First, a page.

Ammeter in Series: An ammeter (A) is placed in series to measure current. All of the current in this circuit flows through the meter. The ammeter would have the same reading if located between points d and e or between points f and a, as it does in the position shown. (Note that the script capital E stands for EMF, and r stands for the internal resistance of the source of potential difference. )

Galvanometers (Analog Meters)

Analog meters have needles that swivel to point at numbers on a scale, as opposed to digital meters, which have numerical readouts.The heart of most analog meters is a device called a galvanometer, denoted by G. Current flow through a galvanometer, IG, It produces a proportional movement, or deflection, of the needle.

The two crucial characteristics of any galvanometer are its resistance and its current sensitivity. Current sensitivity is the current that gives a full-scale deflection of the galvanometer’s needle — in other words, the maximum current that the instrument can measure. For example, a galvanometer with a current sensitivity of 50 μA has a maximum deflection of its needle when 50 μA flows through it, is at the scale’s halfway point when 25 μA flows through it, and so on.

If such a galvanometer has a 25-Ω resistance, then a voltage of only V=IR=(50μA)(25Ω)=1.25mV

It causes a full-scale reading. By connecting resistors to this galvanometer in different ways, you can use it as either a voltmeter or ammeter to measure a broad range of voltages or currents.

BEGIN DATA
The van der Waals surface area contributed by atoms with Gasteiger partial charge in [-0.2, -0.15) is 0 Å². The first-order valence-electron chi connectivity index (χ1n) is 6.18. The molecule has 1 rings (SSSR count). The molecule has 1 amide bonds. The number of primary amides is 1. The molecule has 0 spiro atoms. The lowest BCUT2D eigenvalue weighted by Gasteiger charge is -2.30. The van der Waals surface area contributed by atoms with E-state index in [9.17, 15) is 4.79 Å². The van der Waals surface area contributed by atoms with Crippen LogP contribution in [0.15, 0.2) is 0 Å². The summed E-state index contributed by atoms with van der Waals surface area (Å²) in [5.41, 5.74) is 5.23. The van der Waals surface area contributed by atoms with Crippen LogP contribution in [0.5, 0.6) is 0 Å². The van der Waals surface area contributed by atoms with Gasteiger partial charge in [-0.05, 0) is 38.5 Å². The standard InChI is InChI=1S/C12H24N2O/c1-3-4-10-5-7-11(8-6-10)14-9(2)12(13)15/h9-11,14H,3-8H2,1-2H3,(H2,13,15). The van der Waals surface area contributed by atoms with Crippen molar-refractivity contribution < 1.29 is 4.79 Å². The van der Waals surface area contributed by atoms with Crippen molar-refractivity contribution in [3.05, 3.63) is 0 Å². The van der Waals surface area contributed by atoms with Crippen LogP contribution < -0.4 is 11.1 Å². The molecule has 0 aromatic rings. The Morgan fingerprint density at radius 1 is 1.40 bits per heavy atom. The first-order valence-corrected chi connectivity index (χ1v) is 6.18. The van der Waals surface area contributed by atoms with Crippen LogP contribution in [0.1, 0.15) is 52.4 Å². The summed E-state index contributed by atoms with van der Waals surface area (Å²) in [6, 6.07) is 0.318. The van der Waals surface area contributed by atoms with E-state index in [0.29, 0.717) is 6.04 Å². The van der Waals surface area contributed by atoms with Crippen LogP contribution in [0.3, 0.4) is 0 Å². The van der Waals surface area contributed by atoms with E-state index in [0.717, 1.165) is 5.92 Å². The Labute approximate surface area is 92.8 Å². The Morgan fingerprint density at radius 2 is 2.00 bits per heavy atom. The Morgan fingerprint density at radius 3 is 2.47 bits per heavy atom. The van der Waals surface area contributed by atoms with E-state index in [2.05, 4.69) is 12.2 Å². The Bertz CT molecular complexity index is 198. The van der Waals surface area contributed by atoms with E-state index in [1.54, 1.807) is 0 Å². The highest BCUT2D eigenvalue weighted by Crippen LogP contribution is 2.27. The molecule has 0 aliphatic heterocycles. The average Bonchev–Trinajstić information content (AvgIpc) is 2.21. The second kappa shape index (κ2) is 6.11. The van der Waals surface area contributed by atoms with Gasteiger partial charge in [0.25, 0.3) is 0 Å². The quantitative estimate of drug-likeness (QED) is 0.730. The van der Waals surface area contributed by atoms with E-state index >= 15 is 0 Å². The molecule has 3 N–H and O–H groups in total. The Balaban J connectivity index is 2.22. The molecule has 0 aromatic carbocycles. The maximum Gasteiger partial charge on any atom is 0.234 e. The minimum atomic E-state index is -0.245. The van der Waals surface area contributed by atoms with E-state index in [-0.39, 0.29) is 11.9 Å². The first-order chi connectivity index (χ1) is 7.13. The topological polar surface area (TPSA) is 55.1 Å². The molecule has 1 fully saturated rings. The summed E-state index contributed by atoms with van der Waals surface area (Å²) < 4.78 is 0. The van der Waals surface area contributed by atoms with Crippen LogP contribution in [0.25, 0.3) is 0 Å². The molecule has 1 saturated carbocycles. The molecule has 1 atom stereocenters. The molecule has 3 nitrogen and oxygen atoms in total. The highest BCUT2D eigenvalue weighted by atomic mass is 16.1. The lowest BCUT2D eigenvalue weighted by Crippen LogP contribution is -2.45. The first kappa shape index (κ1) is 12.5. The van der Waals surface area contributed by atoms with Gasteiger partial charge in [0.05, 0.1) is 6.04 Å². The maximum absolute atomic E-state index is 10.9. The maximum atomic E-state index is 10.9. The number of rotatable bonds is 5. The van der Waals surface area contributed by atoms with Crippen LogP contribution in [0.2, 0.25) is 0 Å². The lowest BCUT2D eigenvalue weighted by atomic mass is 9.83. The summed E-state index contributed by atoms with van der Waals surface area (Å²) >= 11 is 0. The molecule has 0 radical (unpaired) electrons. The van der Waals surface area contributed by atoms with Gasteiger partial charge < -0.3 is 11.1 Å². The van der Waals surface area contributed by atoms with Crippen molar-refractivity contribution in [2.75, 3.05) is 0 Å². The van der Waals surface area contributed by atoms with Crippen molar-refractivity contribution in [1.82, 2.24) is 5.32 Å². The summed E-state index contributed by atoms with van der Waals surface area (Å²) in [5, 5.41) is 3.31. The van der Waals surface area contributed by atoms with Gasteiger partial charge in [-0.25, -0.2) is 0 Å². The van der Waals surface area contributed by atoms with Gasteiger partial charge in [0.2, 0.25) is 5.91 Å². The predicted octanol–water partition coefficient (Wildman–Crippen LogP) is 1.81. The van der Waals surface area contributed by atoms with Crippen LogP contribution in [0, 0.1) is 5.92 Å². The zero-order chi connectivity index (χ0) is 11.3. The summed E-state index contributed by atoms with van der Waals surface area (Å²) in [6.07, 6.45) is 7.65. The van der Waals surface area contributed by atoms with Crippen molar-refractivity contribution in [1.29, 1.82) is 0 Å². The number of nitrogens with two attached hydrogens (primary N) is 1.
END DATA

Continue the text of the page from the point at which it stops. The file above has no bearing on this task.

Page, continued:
Galvanometers as Voltmeters

A galvanometer can function as a voltmeter when it is connected in series with a large resistance R. The value of R is determined by the maximum voltage that will be measured. Suppose you want 10 V to produce a full-scale deflection of a voltmeter containing a 25-Ω galvanometer with a 50-μA sensitivity. Then 10 V applied to the meter must produce a current of 50 μA. The total resistance must be:

(R is so large that the galvanometer resistance, r, is nearly negligible. ) Note that 5 V applied to this voltmeter produces a half-scale deflection by sending a 25-μA current through the meter, and so the voltmeter's reading is proportional to voltage, as desired. This voltmeter would not be useful for voltages less than about half a volt, because the deflection meter would be too small to read accurately. For other voltage ranges, other resistances are placed in series with the galvanometer. Many meters allow a choice of scales, which involves switching an appropriate resistance into series with the galvanometer.

Galvanometers as Ammeters

The same galvanometer can also function as an ammeter when it is placed in parallel with a small resistance R, often called the shunt resistance. Since the shunt resistance is small, most of the current passes through it, allowing an ammeter to measure currents much greater than those that would produce a full-scale deflection of the galvanometer.

Suppose, for example, we need an ammeter that gives a full-scale deflection for 1.0 A and that contains the same 25-Ω galvanometer with 50-μA sensitivity. Since R and r are in parallel, the voltage across them is the same.